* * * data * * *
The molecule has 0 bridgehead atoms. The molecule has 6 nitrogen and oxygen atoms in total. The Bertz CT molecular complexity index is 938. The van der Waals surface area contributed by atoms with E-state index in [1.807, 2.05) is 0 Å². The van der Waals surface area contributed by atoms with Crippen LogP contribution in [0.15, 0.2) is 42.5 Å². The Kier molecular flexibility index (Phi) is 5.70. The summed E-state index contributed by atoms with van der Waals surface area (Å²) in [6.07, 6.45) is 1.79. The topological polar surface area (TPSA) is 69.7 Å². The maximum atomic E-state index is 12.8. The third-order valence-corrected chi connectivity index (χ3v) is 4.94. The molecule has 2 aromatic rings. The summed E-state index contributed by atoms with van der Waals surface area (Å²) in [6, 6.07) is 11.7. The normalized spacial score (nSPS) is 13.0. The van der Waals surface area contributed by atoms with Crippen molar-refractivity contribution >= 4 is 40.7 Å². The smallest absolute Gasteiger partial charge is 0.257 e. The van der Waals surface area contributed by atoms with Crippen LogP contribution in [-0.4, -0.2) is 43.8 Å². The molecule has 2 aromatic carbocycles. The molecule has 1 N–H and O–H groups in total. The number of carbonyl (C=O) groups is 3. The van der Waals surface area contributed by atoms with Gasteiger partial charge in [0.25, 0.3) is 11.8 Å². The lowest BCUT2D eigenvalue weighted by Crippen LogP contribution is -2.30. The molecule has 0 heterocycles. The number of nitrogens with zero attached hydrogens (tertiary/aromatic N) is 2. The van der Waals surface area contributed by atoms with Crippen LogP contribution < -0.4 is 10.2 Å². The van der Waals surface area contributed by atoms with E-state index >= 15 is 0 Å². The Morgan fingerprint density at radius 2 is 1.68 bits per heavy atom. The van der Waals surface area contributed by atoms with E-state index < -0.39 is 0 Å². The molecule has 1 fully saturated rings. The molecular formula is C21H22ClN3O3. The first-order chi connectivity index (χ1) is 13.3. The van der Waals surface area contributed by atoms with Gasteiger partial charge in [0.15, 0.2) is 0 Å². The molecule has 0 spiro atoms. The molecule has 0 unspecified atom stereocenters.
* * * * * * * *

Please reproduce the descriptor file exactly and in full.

The molecule has 0 bridgehead atoms. The molecule has 6 nitrogen and oxygen atoms in total. The Bertz CT molecular complexity index is 938. The van der Waals surface area contributed by atoms with E-state index in [1.807, 2.05) is 0 Å². The van der Waals surface area contributed by atoms with Crippen LogP contribution in [0.15, 0.2) is 42.5 Å². The Kier molecular flexibility index (Phi) is 5.70. The summed E-state index contributed by atoms with van der Waals surface area (Å²) in [6.07, 6.45) is 1.79. The topological polar surface area (TPSA) is 69.7 Å². The maximum atomic E-state index is 12.8. The third-order valence-corrected chi connectivity index (χ3v) is 4.94. The molecule has 2 aromatic rings. The summed E-state index contributed by atoms with van der Waals surface area (Å²) in [6, 6.07) is 11.7. The normalized spacial score (nSPS) is 13.0. The van der Waals surface area contributed by atoms with Crippen molar-refractivity contribution >= 4 is 40.7 Å². The smallest absolute Gasteiger partial charge is 0.257 e. The van der Waals surface area contributed by atoms with Crippen LogP contribution in [-0.4, -0.2) is 43.8 Å². The molecule has 2 aromatic carbocycles. The molecule has 1 N–H and O–H groups in total. The number of carbonyl (C=O) groups is 3. The van der Waals surface area contributed by atoms with Gasteiger partial charge in [0.25, 0.3) is 11.8 Å². The lowest BCUT2D eigenvalue weighted by Crippen LogP contribution is -2.30. The molecule has 0 heterocycles. The number of nitrogens with zero attached hydrogens (tertiary/aromatic N) is 2. The van der Waals surface area contributed by atoms with Crippen LogP contribution < -0.4 is 10.2 Å². The van der Waals surface area contributed by atoms with E-state index >= 15 is 0 Å². The Morgan fingerprint density at radius 2 is 1.68 bits per heavy atom. The van der Waals surface area contributed by atoms with E-state index < -0.39 is 0 Å². The molecule has 1 fully saturated rings. The molecular formula is C21H22ClN3O3. The first-order chi connectivity index (χ1) is 13.3. The van der Waals surface area contributed by atoms with Gasteiger partial charge in [0.15, 0.2) is 0 Å². The molecule has 0 spiro atoms. The molecule has 0 unspecified atom stereocenters.